Ascariasis (as-kuh-RIE-uh-sis) is a type of roundworm infection. These worms are parasites that use your body as a host to mature from larvae or eggs to adult worms and reproduce. Adult worms can be more than a foot (30 centimeters) long.
Ascariasis is one of the most common human worm infections worldwide, although it's uncommon in the United States. Because most people have such mild cases of ascariasis, they have no symptoms. But when your body is infested with hundreds of worms, serious symptoms and complications can occur.
Ascariasis occurs most often in young children and is most prevalent in tropical and subtropical regions of the world — especially in areas where sanitation and hygiene are poor. In the United States, ascariasis is most likely to occur in rural areas of the Southeast.
Most people infected with ascariasis have no symptoms. Moderate to heavy infestations cause symptoms that may vary, depending on which part of your body is affected.
In the lungs
After you ingest the microscopic ascariasis eggs, they hatch in your small intestine and the larvae migrate through your bloodstream or lymphatic system into your lungs. At this stage, you may experience signs and symptoms similar to asthma or pneumonia, including:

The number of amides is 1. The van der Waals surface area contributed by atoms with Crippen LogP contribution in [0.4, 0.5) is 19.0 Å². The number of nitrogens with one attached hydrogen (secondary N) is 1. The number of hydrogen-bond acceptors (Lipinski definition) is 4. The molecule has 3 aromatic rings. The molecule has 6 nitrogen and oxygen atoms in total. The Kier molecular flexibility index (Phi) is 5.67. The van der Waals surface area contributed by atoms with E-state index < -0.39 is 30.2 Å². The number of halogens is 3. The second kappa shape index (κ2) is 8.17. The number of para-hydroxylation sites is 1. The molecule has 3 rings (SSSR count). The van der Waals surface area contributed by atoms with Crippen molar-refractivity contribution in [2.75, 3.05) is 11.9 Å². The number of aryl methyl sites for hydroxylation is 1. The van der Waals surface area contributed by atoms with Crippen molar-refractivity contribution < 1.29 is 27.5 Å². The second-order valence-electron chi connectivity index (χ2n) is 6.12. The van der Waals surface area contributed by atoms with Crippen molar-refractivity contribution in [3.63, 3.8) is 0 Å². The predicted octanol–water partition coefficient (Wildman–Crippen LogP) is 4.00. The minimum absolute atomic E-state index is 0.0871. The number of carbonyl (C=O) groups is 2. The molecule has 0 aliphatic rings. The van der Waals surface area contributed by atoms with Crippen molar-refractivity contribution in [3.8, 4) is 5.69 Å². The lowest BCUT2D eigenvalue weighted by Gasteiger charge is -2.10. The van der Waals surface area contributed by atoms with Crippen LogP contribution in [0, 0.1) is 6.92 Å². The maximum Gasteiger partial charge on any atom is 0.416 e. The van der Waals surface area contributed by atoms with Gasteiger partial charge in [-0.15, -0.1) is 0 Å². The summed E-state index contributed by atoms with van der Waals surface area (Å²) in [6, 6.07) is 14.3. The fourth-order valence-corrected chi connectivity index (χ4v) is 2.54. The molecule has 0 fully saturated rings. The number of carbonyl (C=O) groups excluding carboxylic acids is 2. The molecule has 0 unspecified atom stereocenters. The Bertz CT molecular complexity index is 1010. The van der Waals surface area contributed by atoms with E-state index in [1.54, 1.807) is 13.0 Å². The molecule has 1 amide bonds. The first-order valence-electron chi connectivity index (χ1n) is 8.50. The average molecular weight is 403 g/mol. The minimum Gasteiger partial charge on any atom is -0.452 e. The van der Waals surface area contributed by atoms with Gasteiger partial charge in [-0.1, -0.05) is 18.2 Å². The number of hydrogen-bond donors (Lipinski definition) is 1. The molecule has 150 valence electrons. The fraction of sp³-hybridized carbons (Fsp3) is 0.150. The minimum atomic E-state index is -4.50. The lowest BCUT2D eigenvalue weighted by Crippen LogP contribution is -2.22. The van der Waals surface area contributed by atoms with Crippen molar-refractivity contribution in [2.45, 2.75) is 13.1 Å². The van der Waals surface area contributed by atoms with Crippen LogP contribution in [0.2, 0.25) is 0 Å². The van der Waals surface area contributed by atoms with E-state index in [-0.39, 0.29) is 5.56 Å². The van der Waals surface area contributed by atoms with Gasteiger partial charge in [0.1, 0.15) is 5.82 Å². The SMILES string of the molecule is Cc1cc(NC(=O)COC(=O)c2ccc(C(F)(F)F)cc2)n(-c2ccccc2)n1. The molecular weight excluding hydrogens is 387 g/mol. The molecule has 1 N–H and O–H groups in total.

- Persistent cough
- Shortness of breath
After spending six to 10 days in the lungs, the larvae travel to your throat, where you cough them up and then swallow them.
In the intestines
The larvae mature into adult worms in your small intestine, and the adult worms typically live in the intestines until they die. In mild or moderate ascariasis, the intestinal infestation can cause:
- Vague abdominal pain
- Nausea and vomiting
- Diarrhea or bloody stools
If you have a heavy intestinal infestation — a large number of worms — you may experience:
- Severe abdominal pain
- Weight loss
- A worm in vomit or stool
When to see a doctor
Consult your doctor if you have persistent abdominal pain, diarrhea or nausea.